The meridian runs through the middle of Chart No. 5 between 11 and 12 o'clock P.M. on July 1st, between 9 and 10 o'clock P.M. on August 1st, and between 7 and 8 o'clock P.M. on September 1st.

The meridian runs through the middle of Chart No. 6 between 11 and 12 o'clock P.M. on September 1st, between 9 and 10 o'clock P.M. on October 1st, and between 7 and 8 o'clock P.M. on November 1st.

Note well, also, these particulars about the charts: Chart No. 1 includes the first four hours of right ascension, from 0 h. to 4 h. inclusive; Chart No. 2 includes 4 h. to 8 h.; Chart No. 3, 8 h. to 12 h.; Chart No. 4, 12 h. to 16 h.; Chart No. 5, 16 h. to 20 h.; and Chart No. 6, 20 h. to 24 h., which completes the circuit. In the first three charts the line of 0 deg., or the equator, is found near the bottom, and in the last three near the top. This is a matter of convenience in arrangement, based upon the fact that the ecliptic, which, and not the equator, marks the center of the zodiac, indicates the position of the tracks of the planets among the stars; and the ecliptic, being inclined 23 deg. to the plane of the equator, lies half to the north and half to the south of the latter.

Those who, after all, may not care to consult the ephemeris in order to find the planets, may be able to locate them, simply from a knowledge of their situation among the constellations. Some ordinary almanacs tell in what constellations the principal planets are to be found at various times of the year. Having once found them in this way, it is comparatively easy to keep track of them thereafter through a general knowledge of their movements. Jupiter, for instance, requiring a period of nearly twelve years to make a single journey around the sun, moves about 30 deg. eastward among the stars every year. The zodiacal constellations are roughly about 30 deg. in length, and as Jupiter was in Sagittarius in 1901, he will be in Capricornus in 1902. Saturn, requiring nearly thirty years for a revolution around the sun, moves only between 12 deg. and 13 deg. eastward every year, and, being in conjunction with Jupiter in Sagittarius in 1901, does not get beyond the border of that constellation in 1902.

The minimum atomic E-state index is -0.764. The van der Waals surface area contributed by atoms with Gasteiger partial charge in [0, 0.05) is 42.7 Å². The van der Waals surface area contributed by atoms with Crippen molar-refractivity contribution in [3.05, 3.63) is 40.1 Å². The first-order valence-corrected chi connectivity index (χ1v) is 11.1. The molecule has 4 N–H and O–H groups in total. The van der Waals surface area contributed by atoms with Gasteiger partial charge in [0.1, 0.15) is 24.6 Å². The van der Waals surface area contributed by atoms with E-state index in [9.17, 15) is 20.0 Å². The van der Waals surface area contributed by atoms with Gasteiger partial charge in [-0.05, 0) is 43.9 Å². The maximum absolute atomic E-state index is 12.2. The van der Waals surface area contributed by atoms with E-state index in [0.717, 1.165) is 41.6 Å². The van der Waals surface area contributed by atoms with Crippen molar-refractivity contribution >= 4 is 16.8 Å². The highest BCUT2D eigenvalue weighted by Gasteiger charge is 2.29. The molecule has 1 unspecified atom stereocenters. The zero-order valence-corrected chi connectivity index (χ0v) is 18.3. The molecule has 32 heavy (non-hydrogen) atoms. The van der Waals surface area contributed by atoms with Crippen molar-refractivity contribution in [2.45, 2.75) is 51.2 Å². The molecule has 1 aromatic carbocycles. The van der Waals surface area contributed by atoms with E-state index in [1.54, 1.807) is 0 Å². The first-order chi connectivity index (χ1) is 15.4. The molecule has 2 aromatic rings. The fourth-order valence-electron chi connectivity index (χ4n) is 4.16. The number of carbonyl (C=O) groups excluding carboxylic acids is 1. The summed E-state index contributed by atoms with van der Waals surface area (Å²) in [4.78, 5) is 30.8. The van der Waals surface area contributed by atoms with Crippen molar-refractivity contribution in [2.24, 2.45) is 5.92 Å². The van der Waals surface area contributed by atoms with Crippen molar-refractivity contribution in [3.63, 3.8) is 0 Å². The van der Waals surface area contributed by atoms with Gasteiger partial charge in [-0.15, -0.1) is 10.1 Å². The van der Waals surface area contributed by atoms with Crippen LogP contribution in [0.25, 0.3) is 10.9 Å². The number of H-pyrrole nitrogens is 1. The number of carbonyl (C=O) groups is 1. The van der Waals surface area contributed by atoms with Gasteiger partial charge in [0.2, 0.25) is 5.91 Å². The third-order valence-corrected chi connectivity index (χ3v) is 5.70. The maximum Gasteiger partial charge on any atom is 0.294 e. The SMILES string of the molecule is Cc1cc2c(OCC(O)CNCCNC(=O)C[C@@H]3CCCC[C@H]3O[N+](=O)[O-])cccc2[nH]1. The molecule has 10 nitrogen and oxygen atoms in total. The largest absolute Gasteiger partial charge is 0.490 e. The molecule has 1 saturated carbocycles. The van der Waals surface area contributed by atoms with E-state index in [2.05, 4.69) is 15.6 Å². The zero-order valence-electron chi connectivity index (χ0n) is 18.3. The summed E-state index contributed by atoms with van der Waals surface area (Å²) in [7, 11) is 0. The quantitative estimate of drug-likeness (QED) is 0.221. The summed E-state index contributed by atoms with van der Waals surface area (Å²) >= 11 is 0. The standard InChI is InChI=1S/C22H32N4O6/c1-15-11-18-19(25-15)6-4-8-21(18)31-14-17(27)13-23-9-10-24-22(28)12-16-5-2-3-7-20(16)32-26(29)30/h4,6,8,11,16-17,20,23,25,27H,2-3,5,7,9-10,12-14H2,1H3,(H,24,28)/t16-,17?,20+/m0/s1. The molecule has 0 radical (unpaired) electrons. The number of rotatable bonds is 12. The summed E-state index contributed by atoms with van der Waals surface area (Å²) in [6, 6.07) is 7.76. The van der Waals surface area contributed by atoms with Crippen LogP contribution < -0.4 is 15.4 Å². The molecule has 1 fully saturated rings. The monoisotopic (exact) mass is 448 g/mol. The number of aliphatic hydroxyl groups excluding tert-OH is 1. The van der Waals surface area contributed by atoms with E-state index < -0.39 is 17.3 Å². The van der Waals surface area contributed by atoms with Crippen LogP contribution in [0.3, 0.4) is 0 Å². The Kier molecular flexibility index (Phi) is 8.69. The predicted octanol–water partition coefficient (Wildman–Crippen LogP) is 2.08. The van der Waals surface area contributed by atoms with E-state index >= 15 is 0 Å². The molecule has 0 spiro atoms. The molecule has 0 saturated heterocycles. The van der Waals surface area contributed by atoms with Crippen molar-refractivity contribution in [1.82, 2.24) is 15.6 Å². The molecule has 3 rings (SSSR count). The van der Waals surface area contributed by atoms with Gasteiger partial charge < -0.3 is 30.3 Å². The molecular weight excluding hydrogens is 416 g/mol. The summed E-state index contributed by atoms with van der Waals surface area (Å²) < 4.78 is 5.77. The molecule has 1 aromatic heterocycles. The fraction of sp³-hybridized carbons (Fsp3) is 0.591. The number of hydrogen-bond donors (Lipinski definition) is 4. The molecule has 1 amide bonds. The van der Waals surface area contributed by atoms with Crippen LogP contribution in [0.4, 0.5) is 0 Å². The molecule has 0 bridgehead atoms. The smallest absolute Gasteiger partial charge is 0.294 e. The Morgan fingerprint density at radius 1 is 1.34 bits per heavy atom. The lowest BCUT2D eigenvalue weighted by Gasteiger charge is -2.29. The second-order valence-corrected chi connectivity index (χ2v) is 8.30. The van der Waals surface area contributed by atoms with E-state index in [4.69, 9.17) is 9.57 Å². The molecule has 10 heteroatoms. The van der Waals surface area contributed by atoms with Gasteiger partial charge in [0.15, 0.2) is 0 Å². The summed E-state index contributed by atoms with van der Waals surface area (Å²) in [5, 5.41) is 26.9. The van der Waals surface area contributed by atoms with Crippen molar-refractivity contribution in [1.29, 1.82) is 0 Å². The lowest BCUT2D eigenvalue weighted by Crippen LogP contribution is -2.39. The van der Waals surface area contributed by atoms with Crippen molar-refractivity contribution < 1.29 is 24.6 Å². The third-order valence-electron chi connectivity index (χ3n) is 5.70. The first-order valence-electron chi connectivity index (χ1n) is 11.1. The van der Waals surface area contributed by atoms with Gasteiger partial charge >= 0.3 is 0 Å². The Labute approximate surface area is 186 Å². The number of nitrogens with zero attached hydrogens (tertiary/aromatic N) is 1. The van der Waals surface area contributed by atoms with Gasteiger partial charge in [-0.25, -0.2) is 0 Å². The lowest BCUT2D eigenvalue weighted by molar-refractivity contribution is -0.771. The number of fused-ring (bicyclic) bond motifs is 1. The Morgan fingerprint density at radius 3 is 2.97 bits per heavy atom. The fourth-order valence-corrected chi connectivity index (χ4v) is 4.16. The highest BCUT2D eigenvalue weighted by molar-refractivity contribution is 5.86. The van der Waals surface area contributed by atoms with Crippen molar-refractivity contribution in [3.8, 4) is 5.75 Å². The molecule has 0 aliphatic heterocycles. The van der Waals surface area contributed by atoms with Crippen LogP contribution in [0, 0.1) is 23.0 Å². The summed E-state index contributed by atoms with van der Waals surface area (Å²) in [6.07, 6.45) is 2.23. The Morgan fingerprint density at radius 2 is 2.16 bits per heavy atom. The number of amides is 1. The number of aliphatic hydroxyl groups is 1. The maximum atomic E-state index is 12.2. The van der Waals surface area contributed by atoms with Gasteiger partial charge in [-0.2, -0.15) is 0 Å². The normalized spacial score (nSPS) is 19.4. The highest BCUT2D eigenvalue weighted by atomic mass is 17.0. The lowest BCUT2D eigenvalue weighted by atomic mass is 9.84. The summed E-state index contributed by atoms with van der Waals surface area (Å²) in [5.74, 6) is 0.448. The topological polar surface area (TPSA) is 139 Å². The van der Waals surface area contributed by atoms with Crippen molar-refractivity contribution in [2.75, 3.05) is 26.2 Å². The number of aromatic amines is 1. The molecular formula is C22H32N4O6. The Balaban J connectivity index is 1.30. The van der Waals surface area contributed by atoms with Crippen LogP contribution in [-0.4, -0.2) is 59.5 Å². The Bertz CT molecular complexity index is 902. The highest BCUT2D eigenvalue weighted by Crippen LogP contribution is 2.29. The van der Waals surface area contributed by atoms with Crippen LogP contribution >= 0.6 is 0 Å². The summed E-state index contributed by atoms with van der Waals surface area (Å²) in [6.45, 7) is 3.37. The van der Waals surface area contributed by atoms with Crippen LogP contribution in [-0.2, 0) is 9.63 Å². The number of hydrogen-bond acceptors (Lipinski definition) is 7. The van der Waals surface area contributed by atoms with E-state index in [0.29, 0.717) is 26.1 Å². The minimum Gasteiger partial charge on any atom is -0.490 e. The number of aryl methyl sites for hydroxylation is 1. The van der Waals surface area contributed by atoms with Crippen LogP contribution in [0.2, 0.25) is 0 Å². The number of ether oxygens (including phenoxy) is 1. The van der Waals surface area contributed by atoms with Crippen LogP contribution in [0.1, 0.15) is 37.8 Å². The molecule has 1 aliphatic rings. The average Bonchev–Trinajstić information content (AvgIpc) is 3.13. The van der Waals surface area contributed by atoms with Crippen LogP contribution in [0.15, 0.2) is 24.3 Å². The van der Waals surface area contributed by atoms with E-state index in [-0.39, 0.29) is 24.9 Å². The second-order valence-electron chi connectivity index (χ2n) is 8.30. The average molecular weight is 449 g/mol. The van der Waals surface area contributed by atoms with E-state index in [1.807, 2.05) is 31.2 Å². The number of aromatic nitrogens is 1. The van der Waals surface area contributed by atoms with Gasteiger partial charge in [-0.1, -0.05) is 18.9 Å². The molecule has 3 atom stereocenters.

Jupiter having been in opposition to the sun June 30, 1901, will be similarly placed early in August, 1902, the time from one opposition of Jupiter to the next being 399 days.

Saturn passes from one opposition to the next in 378 days, so that having been in that position July 5, 1901, it reaches it again about July 18, 1902.

Mars requires about 687 days to complete a revolution, and comes into conjunction with the earth, or opposition to the sun—the best position for observation—on the average once every 780 days. Mars was in opposition near the end of February, 1901, and some of its future oppositions will be in March, 1903; May, 1905; July, 1907; and September, 1909. The oppositions of 1907 and 1909 will be unusually favorable ones, for they will occur when the planet is comparatively near the earth. When a planet is in opposition to the sun it is on the meridian, the north and south line, at midnight.

Mercury and Venus being nearer the sun than the earth is, can never be seen very far from the place of the sun itself. Venus recedes much farther from the solar orb than Mercury does, but both are visible only in the sunset or the sunrise sky. All almanacs tell at what times these planets play their respective roles as morning or as evening stars. In the case of Mercury about 116 days on the average elapse between its reappearances; in the case of Venus, about 584 days. The latter, for instance, having become an evening star at the end of April, 1901, will become an evening star again in December, 1902.